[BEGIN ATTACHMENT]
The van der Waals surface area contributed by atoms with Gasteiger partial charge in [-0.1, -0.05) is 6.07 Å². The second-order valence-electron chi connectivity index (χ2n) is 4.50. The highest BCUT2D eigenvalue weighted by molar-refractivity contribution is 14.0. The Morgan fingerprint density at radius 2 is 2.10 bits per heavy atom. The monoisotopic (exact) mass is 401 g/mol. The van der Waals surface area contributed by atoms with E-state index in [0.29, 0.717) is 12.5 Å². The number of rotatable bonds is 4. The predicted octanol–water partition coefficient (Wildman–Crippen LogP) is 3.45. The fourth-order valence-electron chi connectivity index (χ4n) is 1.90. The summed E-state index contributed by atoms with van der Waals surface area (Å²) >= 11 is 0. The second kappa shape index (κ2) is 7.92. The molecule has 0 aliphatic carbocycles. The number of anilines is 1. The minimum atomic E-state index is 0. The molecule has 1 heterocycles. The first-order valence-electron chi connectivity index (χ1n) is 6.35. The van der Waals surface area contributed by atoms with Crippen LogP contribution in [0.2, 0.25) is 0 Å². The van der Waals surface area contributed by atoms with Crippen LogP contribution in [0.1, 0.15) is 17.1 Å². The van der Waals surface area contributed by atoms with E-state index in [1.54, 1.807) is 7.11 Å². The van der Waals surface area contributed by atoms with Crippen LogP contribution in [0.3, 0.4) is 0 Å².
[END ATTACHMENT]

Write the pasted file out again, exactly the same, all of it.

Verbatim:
The van der Waals surface area contributed by atoms with Gasteiger partial charge in [-0.1, -0.05) is 6.07 Å². The second-order valence-electron chi connectivity index (χ2n) is 4.50. The highest BCUT2D eigenvalue weighted by molar-refractivity contribution is 14.0. The Morgan fingerprint density at radius 2 is 2.10 bits per heavy atom. The monoisotopic (exact) mass is 401 g/mol. The van der Waals surface area contributed by atoms with E-state index in [0.29, 0.717) is 12.5 Å². The number of rotatable bonds is 4. The predicted octanol–water partition coefficient (Wildman–Crippen LogP) is 3.45. The fourth-order valence-electron chi connectivity index (χ4n) is 1.90. The summed E-state index contributed by atoms with van der Waals surface area (Å²) >= 11 is 0. The second kappa shape index (κ2) is 7.92. The molecule has 0 aliphatic carbocycles. The number of anilines is 1. The minimum atomic E-state index is 0. The molecule has 1 heterocycles. The first-order valence-electron chi connectivity index (χ1n) is 6.35. The van der Waals surface area contributed by atoms with Crippen LogP contribution in [0.2, 0.25) is 0 Å². The van der Waals surface area contributed by atoms with Crippen LogP contribution in [0.1, 0.15) is 17.1 Å². The van der Waals surface area contributed by atoms with E-state index in [1.54, 1.807) is 7.11 Å². The van der Waals surface area contributed by atoms with Crippen LogP contribution in [0.3, 0.4) is 0 Å².